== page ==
A Zero-Sum Game

As they danced, they sang: “Saul has slain his thousands, and David his tens of thousands.” Saul was very angry; this refrain displeased him greatly… (1 Samuel 18:7–8a, NIV)


Ah, pride. King Saul had it in spades. As the first king of Israel, he pretty much had unlimited power; and we’ve all heard the saying, “Absolute power corrupts absolutely.” That’s precisely what happened to Saul. And when a new leader began to rise and gain influence with the people, Saul felt his power threatened; his pride was poked in the eye, and he became outraged.

Saul was looking at things from a zero-sum perspective. In other words, if power is a zero-sum game, David’s rise in power and influence is only possible if Saul’s power and influence decrease. As David gains it, Saul loses it. And Saul didn’t like losing it.

As I reflected on this story, it occurred to me that this issue is very prevalent in our families, our workplaces, our schools, our nation, and (if we’re honest) our churches. It’s the mindset behind the posturing and politicking, the manipulating and popularity contests, the territorialism and insecurity. We are in a position of influence, God calls up another leader, and we immediately feel threatened. Often we react the same way Saul did. We get angry. We get scared. We draw battle lines. We try to discredit the other person. We turn passive-aggressive. We try to limit their sphere of influence. Saul tried to kill David. We may not go that far, but we just might attack their character through gossip and slander.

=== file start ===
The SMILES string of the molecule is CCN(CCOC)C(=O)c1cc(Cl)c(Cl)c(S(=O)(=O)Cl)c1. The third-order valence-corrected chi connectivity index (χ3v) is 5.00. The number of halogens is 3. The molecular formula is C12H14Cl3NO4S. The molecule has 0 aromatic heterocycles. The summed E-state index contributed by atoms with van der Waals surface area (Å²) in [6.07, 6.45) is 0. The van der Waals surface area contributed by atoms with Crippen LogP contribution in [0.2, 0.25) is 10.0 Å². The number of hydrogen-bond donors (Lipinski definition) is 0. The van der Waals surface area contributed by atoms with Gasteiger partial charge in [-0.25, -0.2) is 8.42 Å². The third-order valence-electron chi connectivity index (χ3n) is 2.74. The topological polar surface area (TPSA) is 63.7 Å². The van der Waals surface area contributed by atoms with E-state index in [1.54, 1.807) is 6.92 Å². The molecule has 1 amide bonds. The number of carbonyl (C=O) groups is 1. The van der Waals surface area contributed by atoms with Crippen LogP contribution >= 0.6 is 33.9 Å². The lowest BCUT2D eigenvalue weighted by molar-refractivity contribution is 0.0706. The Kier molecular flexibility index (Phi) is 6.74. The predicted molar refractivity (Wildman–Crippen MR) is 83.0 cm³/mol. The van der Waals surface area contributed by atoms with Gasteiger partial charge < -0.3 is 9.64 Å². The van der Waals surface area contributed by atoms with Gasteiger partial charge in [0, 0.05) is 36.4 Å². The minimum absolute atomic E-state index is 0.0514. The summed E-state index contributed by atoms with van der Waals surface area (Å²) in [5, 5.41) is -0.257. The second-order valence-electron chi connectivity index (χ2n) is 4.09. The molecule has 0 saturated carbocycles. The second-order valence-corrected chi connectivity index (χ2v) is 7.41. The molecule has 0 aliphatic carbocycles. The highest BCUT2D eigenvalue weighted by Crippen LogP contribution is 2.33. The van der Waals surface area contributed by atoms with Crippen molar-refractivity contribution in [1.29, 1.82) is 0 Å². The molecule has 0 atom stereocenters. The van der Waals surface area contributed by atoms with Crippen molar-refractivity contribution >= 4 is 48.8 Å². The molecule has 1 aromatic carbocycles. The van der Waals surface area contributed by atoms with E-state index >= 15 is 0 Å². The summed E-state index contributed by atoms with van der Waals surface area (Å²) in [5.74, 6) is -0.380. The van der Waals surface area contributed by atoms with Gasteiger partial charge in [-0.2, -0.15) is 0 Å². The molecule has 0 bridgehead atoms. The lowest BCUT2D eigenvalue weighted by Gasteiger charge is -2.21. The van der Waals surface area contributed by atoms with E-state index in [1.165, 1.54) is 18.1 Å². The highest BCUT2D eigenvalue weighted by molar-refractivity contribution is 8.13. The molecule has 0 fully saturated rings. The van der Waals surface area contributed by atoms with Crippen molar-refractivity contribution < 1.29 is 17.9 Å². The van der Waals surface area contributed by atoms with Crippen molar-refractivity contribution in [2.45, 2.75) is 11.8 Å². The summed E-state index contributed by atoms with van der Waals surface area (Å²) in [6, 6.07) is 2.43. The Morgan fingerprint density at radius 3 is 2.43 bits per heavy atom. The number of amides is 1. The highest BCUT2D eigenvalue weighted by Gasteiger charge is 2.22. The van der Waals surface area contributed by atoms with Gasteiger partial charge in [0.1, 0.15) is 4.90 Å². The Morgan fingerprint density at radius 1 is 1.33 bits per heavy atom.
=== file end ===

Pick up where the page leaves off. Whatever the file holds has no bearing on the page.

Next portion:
The truth is, power is a zero-sum game, and God has all of it. The moment we think that we have any of it is the moment we put our foot in Saul’s snare. All the power belongs to God, and He raises up leaders to serve His purposes according to His will and sovereign plan. God raised up Saul for a time, but power and position don’t last forever. When we find ourselves in Saul’s shoes, watching a David rise through the ranks, let’s not make Saul’s mistake. The power and the position were never ours; they are God’s and always will be. God has a plan for that person, and we have an opportunity to use our experience, training, and wisdom to help rather than hinder.

My prayer for the week is that God will bring to us someone we can pour into and be part of God’s plan for their life and ministry.